While it’s generally wise to wait to draft starting pitching in fantasy baseball, that doesn’t mean it’s unimportant.In fact, it’s the owners who find the most bang for the buck with their pitching selections who generally win leagues. And there’s a lot of bang to be found. Quite simply, the reason why we wait to draft pitching is that the opinions on them are so varied. There’s convergence of opinion on hitters. So if you merely take the highest ranked hitter in your queue when it’s your turn to draft, you’ll be fine. That’s also the reason why we have to draft hitters before pitchers. The ones we’re projecting to be good are usually projected to be good by everyone. [Also: Dodgers pitcher Zach Greinke feels 'pretty good' after throwing session]
But pitching is different. Here, there’s divergence of opinion. Many times, you’ll disagree vehemently that the top pitcher in the queue is the best one – and rightfully so. But the risk is that given all this divergence, we’ll simply operate on a gut level to make these important decisions. And as followers of this column know, I hate listening to my gut unless it’s saying “Five Guys” or “Pizza.”So let’s kick off this first of two parts, super-sized, Pitching by the Numbers 2013 Primer by modeling starting pitchers as objectively as possible. We’re going to rank them based only on performance in a handful of categories – K/9, K/BB ratio, ERA adjusted for league and park (especially important for pitchers changing teams and leagues) and the stat that I discovered last year for fantasy projection purposes http://sports.yahoo.com/news/pitching-by-the-numbers--weak-contact-.html – isolated slugging allowed. ISO is merely the difference between the slugging average and the batting average allowed. I like it because it isolates the most damaging, run-causing extra-base hits. Pitchers with the lowest ISOs require the opponent to get more hits to score runs. Plus, it’s these singles that are most subjected to Balls in Play (BIP) variance/luck. To be ranked, pitchers needed to average at least 6.5 Ks/9 with at least 29 starts in the period, but all stats (even in relief) are included. I’ve also noted where some select 2012 starting pitchers who did not meet that threshold of starts would have ranked if they made the requisite starts (with similar stats). The overall ranking is merely the total of the cumulative ranking in each category (lowest is best), though the individual category rank is also noted. I rank these categories instead of the actual fantasy ones because we are trying to find outliers here. Everyone knows who has done well in fantasy cats. I ignore wins because that’s a team stat.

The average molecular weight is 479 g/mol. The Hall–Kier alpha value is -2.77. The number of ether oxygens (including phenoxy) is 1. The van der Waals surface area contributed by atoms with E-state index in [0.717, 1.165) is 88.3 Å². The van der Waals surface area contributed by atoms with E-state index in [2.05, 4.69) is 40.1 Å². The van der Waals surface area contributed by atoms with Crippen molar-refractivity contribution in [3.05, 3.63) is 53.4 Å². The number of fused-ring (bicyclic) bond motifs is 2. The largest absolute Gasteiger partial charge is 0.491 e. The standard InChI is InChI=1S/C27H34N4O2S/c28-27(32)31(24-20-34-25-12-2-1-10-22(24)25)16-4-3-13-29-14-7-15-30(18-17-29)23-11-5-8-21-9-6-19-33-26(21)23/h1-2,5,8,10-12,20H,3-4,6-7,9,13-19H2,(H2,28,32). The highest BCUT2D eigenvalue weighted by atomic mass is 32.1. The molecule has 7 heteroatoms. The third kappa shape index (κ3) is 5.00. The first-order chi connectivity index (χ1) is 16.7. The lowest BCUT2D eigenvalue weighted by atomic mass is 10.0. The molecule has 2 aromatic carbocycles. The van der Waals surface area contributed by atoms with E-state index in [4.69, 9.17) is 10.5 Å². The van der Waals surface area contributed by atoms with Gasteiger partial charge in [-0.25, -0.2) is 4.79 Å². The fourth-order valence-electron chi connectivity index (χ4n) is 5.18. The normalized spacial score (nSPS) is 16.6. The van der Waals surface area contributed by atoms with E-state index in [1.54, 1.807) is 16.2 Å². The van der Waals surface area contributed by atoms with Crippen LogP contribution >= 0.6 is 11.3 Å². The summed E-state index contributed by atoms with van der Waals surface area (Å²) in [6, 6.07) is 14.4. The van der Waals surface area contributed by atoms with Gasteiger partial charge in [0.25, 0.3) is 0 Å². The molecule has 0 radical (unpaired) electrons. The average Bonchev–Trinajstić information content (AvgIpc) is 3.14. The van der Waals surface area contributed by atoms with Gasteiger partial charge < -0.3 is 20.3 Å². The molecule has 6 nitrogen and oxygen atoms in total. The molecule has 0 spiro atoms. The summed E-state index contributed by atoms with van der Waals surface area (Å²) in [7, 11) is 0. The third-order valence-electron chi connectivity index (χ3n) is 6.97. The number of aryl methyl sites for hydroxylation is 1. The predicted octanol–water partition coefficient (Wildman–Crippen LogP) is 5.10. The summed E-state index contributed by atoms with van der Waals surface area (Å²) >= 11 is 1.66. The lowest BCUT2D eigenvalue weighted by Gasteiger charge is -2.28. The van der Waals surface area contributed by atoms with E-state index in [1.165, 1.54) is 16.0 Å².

Ogando is the tough call here. You can’t draft him at this slot, of course. But you should draft him. He’s back in the rotation, for now, and pitched well there (though not at this ranking level) in 2011. Pettitte isn’t going to pitch more than 150 innings, but he should be on a roster for all of them in all formats. Griffin and Ramirez are two more small-sample-size guys. I love them both, but prefer Ramirez who I guarantee will be a mixed-league asset this year with his low-to-mid 90s fastball and one of the best changeups in baseball. Griffin is like Fiers in that he’s engenders skepticism due to sub-par velocity. If you have them as your fifth and sixth starters in mixers, I’ll bet you’ll be fine. (And if I’m wrong, what has it cost you?) Cross Carpenter and Pineda (shoulders) off all of your lists. Dickey is the anti-Johnson. You want to move him up if you believe his knuckler was evidence of long-practiced mastery – as I do – and not some fluke. I confidently would draft Dickey top 10 among starting pitchers.
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